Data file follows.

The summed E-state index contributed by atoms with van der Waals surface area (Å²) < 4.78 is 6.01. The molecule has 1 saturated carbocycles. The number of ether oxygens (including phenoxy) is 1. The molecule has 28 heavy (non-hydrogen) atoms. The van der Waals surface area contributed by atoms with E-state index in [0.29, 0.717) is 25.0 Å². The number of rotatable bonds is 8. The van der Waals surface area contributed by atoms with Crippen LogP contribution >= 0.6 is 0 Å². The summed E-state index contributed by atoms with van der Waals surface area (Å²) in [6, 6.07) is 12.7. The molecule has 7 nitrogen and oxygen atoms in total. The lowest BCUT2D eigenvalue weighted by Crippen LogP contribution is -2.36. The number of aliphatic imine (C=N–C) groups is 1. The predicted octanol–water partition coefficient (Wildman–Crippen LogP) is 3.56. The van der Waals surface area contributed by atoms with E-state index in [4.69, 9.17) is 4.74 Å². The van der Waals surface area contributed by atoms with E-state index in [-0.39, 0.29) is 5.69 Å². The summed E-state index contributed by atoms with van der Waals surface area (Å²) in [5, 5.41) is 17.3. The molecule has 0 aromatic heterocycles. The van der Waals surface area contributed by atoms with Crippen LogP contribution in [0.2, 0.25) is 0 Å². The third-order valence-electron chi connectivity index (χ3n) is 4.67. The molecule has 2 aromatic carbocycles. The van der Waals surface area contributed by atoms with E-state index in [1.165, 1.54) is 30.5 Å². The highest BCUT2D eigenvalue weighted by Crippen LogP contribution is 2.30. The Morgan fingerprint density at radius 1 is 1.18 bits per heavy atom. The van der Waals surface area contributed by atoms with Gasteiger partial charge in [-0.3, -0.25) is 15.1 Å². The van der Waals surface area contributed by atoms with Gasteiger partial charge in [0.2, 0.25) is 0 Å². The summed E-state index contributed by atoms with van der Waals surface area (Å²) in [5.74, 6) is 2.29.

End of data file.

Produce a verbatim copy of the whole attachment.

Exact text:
The summed E-state index contributed by atoms with van der Waals surface area (Å²) < 4.78 is 6.01. The molecule has 1 saturated carbocycles. The number of ether oxygens (including phenoxy) is 1. The molecule has 28 heavy (non-hydrogen) atoms. The van der Waals surface area contributed by atoms with E-state index in [0.29, 0.717) is 25.0 Å². The number of rotatable bonds is 8. The van der Waals surface area contributed by atoms with Crippen LogP contribution >= 0.6 is 0 Å². The summed E-state index contributed by atoms with van der Waals surface area (Å²) in [6, 6.07) is 12.7. The molecule has 7 nitrogen and oxygen atoms in total. The lowest BCUT2D eigenvalue weighted by Crippen LogP contribution is -2.36. The number of aliphatic imine (C=N–C) groups is 1. The predicted octanol–water partition coefficient (Wildman–Crippen LogP) is 3.56. The van der Waals surface area contributed by atoms with E-state index in [4.69, 9.17) is 4.74 Å². The van der Waals surface area contributed by atoms with E-state index in [-0.39, 0.29) is 5.69 Å². The summed E-state index contributed by atoms with van der Waals surface area (Å²) in [5, 5.41) is 17.3. The molecule has 0 aromatic heterocycles. The van der Waals surface area contributed by atoms with Crippen LogP contribution in [0.2, 0.25) is 0 Å². The third-order valence-electron chi connectivity index (χ3n) is 4.67. The molecule has 2 aromatic carbocycles. The van der Waals surface area contributed by atoms with E-state index in [1.165, 1.54) is 30.5 Å². The highest BCUT2D eigenvalue weighted by Crippen LogP contribution is 2.30. The Morgan fingerprint density at radius 1 is 1.18 bits per heavy atom. The van der Waals surface area contributed by atoms with Gasteiger partial charge in [-0.3, -0.25) is 15.1 Å². The van der Waals surface area contributed by atoms with Gasteiger partial charge in [0.2, 0.25) is 0 Å². The summed E-state index contributed by atoms with van der Waals surface area (Å²) in [5.74, 6) is 2.29.